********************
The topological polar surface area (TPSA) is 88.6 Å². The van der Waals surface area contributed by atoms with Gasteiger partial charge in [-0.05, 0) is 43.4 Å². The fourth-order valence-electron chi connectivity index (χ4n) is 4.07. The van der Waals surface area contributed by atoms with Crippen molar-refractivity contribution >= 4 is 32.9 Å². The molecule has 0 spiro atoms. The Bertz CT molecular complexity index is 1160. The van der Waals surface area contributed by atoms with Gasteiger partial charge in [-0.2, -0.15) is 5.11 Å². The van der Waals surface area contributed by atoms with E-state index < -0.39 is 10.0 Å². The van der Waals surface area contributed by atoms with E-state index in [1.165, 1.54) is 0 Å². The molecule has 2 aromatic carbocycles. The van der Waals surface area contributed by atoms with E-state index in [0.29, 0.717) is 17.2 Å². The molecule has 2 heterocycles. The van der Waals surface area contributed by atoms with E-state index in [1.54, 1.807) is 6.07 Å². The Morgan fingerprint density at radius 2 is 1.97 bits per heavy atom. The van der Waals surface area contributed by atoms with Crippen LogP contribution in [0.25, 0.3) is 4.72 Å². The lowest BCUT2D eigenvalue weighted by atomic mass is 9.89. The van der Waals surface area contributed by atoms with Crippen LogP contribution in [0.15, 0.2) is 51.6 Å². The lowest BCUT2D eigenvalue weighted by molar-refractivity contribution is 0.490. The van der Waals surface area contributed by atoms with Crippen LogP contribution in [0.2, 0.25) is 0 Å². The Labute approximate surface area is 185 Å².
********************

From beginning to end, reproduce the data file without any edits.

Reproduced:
The topological polar surface area (TPSA) is 88.6 Å². The van der Waals surface area contributed by atoms with Gasteiger partial charge in [-0.05, 0) is 43.4 Å². The fourth-order valence-electron chi connectivity index (χ4n) is 4.07. The van der Waals surface area contributed by atoms with Crippen molar-refractivity contribution >= 4 is 32.9 Å². The molecule has 0 spiro atoms. The Bertz CT molecular complexity index is 1160. The van der Waals surface area contributed by atoms with Gasteiger partial charge in [-0.2, -0.15) is 5.11 Å². The van der Waals surface area contributed by atoms with E-state index < -0.39 is 10.0 Å². The van der Waals surface area contributed by atoms with E-state index in [1.165, 1.54) is 0 Å². The molecule has 2 aromatic carbocycles. The van der Waals surface area contributed by atoms with E-state index in [0.29, 0.717) is 17.2 Å². The molecule has 2 heterocycles. The van der Waals surface area contributed by atoms with E-state index in [1.54, 1.807) is 6.07 Å². The Morgan fingerprint density at radius 2 is 1.97 bits per heavy atom. The van der Waals surface area contributed by atoms with Crippen LogP contribution in [0.25, 0.3) is 4.72 Å². The lowest BCUT2D eigenvalue weighted by atomic mass is 9.89. The van der Waals surface area contributed by atoms with Crippen LogP contribution in [0.15, 0.2) is 51.6 Å². The lowest BCUT2D eigenvalue weighted by molar-refractivity contribution is 0.490. The van der Waals surface area contributed by atoms with Crippen LogP contribution in [0.2, 0.25) is 0 Å². The Labute approximate surface area is 185 Å².